In a previous post of mine, I sung the praises of using straight Flash as a UI system. In theory and practice, it works in the form of Scaleform. Flash offers many nice graphical features that would be difficult to rendering normally. The implementation I used basically wrapped the Shockwave COM object and exposed many of it’s methods in an easy way. Rendering was more complex as I had to get access to a DirectX 11 Texture’s GDI context in order to render to it. This process worked, but not really.
The interface exposed ways of calling back and forth between Flash and the application, but it used the old, deprecated method of
fcommand(). Setting variables from the application into Flash also required that the variables be set in global scope to be filled in by the application later. Debugging this was a nightmare as there was no way to use the built in Flash debugger as the application was not setting these variables to begin with. This method of variable setting and calling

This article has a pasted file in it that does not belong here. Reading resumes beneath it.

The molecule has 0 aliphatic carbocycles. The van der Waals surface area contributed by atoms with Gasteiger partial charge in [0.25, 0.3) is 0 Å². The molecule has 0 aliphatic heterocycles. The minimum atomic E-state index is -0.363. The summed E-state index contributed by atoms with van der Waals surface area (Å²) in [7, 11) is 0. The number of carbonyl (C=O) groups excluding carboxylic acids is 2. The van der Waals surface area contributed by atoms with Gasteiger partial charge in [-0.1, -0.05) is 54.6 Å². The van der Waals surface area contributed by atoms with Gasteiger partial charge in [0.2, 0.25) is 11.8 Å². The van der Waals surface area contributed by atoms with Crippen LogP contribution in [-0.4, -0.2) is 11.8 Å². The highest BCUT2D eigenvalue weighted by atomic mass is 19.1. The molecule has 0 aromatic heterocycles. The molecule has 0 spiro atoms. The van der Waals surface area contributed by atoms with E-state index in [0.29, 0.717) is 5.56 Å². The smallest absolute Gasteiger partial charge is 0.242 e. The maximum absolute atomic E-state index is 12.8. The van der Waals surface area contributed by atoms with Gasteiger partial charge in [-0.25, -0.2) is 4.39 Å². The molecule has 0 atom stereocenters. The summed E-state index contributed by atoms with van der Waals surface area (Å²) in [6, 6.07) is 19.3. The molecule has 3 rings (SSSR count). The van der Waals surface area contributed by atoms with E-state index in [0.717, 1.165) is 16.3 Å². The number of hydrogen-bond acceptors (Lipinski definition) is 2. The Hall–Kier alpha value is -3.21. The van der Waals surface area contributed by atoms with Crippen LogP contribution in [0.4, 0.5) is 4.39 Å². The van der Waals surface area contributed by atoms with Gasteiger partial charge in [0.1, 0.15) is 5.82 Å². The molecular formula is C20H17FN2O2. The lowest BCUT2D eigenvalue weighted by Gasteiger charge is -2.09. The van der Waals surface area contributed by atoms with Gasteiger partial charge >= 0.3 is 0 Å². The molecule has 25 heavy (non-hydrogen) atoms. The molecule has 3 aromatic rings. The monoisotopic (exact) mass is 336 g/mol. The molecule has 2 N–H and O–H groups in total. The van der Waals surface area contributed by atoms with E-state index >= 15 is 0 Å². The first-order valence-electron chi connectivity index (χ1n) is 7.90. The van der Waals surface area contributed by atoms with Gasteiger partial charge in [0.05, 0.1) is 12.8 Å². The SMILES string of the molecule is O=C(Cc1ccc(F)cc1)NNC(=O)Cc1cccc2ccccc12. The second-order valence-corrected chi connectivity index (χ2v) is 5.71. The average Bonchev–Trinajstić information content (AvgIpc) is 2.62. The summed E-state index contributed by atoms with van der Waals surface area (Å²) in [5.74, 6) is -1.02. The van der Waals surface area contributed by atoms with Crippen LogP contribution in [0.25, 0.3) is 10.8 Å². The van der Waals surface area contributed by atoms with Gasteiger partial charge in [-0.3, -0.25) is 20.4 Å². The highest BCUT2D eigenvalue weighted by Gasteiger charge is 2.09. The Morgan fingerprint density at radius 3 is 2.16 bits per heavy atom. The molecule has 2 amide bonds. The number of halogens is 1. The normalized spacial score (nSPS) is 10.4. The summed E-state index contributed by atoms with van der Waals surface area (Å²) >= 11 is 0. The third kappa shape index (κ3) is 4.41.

fcommand() are deprecated in ActionScript 3 and don’t even run properly.
If that wasn’t bad enough, when we were about to demo the game, I noticed that the Flash wrapper had major issues with the mouse. Moving the mouse with the cursor on the screen would severely degrade the Flash playback speed. It was so bad that in some cases Flash would stop rendering entirely. This was a huge issue that we couldn’t solve in the time remaining and just had to deal with for the demo by moving the mouse off the screen before anything started running and not moving the mouse at all.
Another great thing is that all development and debugging can be done in a web browser, completely separate from the actual game. Here is what I have so far. Nothing is hooked up yet, but it shows the possibilities and power of this simple, elegant solution: